posted on April 5, 2011

By Grace Emery

Heritage correspondent*

Joel Salatin, celebrity farmer. Photo by Rachel Salatin.

When I heard that famed farmer Joel Salatin had come to Oakland to speak with Kaiser Permanente (KP) doctors, I felt like this event almost constituted a brush with celebrity. I wrote my senior thesis on food movements in the Bay Area, and my longtime interest in food politics had introduced me to Salatin and his work to bring sustainable food to America’s tables.** While some may be puzzled at the idea of a “famous farmer,” I leapt at the chance to write about a veritable hero of the food politics world, and I was anxious to learn more about where KP doctors and Salatin crossed paths.

Thanks in part to Michael Pollan’s discussion of Salatin in “The Omnivore’s Dilemma” and his appearance in the 2008 popular documentary “Food Inc.,” Salatin has become a renowned advocate of sustainable food and farming, and somewhat of an icon in the healthy food movement.

During his visit, Salatin, who raises beef, pork, and poultry at his Virginia family farm, Polyface Inc., spoke of the challenges small farmers face at the intersection of healthy food and politics. Locally grown food is often healthier and more sustainable, but small farmers struggle when selling their products to large institutions, preventing the large-scale adoption of a local food system.

Salatin started his visit with a stop at the birthplace of local food sales—the farmers market. Preston Maring, MD, a KP physician in Oakland, Calif., founded the first Kaiser Permanente farmers market at the Oakland Medical Center in 2003, and today there are more than 35 KP farmers markets in several regions, demonstrating Kaiser Permanente’s commitment to total health through nutrition.

After a visit to the market, Salatin spoke to a group of KP physicians on the topic of “Local Food to the Rescue.” His message served to both validate the work Kaiser Permanente farmers markets and hospital cafeterias are already doing, and to inspire Kaiser Permanente officials to supply hospitals with even more locally sourced food.

History of healthy eating

Kaiser urged wartime shipyard workers to eat healthy, even grow their own vegetables, as this 2009 poster illustrates. Design by Pam Zachary, KP Multimedia Department.

Kaiser Permanente has long focused on the link between healthy eating and prevention. Before Kaiser Permanente was synonymous with health care, war workers flocked from all parts of the U.S. to Richmond and Oakland, Calif., where they helped to build ships in the Kaiser Shipyards during WWII. Henry Kaiser quickly realized that to build ships at a fast pace his workers had to be healthy and strong, and that meant they needed to eat nutritious foods. He saw that well-nourished workers translated into less absenteeism, more productivity, and happier employees.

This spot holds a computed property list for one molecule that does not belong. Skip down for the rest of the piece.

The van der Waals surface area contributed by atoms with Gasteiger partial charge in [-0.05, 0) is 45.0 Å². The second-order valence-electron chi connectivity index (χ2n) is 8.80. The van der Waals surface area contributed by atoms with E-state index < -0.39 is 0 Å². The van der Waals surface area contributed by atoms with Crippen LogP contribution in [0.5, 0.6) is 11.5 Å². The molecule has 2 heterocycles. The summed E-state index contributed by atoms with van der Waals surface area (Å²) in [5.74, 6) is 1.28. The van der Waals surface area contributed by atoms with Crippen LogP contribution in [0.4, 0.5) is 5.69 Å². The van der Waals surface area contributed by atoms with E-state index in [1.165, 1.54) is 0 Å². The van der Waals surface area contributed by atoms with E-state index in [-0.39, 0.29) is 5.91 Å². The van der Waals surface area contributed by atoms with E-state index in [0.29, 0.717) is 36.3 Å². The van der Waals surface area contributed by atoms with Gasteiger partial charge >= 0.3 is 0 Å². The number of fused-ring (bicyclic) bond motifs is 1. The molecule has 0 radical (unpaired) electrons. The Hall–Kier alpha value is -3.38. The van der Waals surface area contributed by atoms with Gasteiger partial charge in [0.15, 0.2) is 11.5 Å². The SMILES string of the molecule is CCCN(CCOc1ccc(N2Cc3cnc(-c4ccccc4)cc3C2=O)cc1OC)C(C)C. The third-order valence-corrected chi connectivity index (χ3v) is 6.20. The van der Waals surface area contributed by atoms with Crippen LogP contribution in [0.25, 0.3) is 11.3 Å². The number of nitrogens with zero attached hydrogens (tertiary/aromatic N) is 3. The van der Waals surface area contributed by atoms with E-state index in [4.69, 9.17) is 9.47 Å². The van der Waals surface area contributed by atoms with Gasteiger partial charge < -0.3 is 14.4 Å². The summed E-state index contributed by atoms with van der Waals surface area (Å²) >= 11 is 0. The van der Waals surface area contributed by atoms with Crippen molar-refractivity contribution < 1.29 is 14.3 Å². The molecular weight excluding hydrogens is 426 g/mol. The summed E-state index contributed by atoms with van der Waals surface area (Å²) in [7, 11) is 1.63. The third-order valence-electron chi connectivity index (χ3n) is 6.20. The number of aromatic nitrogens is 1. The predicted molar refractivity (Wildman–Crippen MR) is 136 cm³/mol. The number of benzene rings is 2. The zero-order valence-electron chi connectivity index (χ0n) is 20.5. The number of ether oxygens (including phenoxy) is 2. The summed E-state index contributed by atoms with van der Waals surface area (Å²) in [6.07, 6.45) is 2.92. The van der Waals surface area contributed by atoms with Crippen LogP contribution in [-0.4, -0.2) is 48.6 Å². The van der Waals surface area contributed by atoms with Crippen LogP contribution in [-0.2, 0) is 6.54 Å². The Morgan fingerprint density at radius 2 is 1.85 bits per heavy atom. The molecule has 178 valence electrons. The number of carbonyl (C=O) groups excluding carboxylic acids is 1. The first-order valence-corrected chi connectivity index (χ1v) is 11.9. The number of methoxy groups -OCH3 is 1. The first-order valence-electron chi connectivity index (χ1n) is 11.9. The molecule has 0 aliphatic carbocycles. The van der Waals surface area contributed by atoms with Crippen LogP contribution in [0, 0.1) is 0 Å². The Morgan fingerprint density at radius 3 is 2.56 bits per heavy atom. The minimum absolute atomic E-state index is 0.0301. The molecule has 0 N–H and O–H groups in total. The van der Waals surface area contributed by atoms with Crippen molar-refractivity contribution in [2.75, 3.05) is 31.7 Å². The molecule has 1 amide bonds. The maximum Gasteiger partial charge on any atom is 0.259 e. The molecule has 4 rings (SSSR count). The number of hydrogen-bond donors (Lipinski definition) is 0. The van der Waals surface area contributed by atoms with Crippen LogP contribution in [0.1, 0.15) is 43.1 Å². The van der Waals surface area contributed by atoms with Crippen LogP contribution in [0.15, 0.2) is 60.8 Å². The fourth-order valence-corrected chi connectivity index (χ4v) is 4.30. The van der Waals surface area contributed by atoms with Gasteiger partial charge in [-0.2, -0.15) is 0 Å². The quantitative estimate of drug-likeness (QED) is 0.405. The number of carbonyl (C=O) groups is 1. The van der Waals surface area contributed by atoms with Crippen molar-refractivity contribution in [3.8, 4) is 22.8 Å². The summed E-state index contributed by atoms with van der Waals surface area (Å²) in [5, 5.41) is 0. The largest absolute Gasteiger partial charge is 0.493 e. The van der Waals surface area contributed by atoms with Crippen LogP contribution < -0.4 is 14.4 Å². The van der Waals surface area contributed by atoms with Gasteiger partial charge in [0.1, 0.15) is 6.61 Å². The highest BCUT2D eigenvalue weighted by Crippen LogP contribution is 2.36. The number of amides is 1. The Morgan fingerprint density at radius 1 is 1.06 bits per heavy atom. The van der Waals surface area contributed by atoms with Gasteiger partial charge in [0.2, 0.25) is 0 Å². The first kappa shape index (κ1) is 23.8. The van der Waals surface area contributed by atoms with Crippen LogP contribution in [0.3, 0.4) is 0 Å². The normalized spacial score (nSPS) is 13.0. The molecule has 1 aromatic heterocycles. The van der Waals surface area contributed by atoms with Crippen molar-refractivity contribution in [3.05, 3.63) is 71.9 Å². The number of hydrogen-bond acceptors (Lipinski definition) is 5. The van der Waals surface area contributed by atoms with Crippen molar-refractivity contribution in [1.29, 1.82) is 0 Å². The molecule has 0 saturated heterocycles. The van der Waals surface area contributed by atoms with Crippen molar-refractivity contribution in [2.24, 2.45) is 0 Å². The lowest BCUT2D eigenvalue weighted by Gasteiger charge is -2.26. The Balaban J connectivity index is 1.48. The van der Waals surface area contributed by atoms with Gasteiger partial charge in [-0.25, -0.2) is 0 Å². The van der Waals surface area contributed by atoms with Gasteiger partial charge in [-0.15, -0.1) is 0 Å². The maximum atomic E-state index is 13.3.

In a 1943 memo written by Cecil Cutting, MD, a founding Permanente physician, there is a clear emphasis on the importance of nutrition. With healthier meals, Cutting hoped to “bring about greater vitality, greater psychological effect and consequently increased productivity.”

In “Ships for Victory, author and historian Frederic Lane discusses the Maritime Commission’s initiative to improve in-plant feeding at America’s shipyards in 1943. Many shipyards received additional funds to provide more hot meals and make sure workers had access to healthy food in the workplace. In the Kaiser Shipyards on the West Coast the emphasis on good nutrition even spilled over into the Kaiser-run child care centers where children were fed three square meals, and mothers could pick up prepared meals when they collected their children at the end of the work day.

After the war when Kaiser established a health plan open to the public, nutrition and prevention were among the core principles. “Kaiser health planners supported concepts of holistic preventive care,” writes Rickey Hendricks in “A Model of National Health Care: The History of Kaiser Permanente.”

A focus on healthy food comes to Kaiser Permanente hospitals

Nutrition education was big in the WWII Kaiser shipyards, as highlighted in this poster created in 2009. Design by Pam Zachary, KP Multimedia Department.

A 1972 article from the publication “Institutions/Volume Feeding” highlights Kaiser Permanente hospitals’ progressive commitment to providing patient meals with higher nutrition at a lower cost.  Hospital dieticians were consulted so that every meal had optimal nutrition and calorie content for a patient’s needs. Kaiser Permanente even began to serve meals with an accompanying pamphlet that explained the nutrition information of the meal so that patients could “begin to learn more about the foods that they eat” while in the hospital.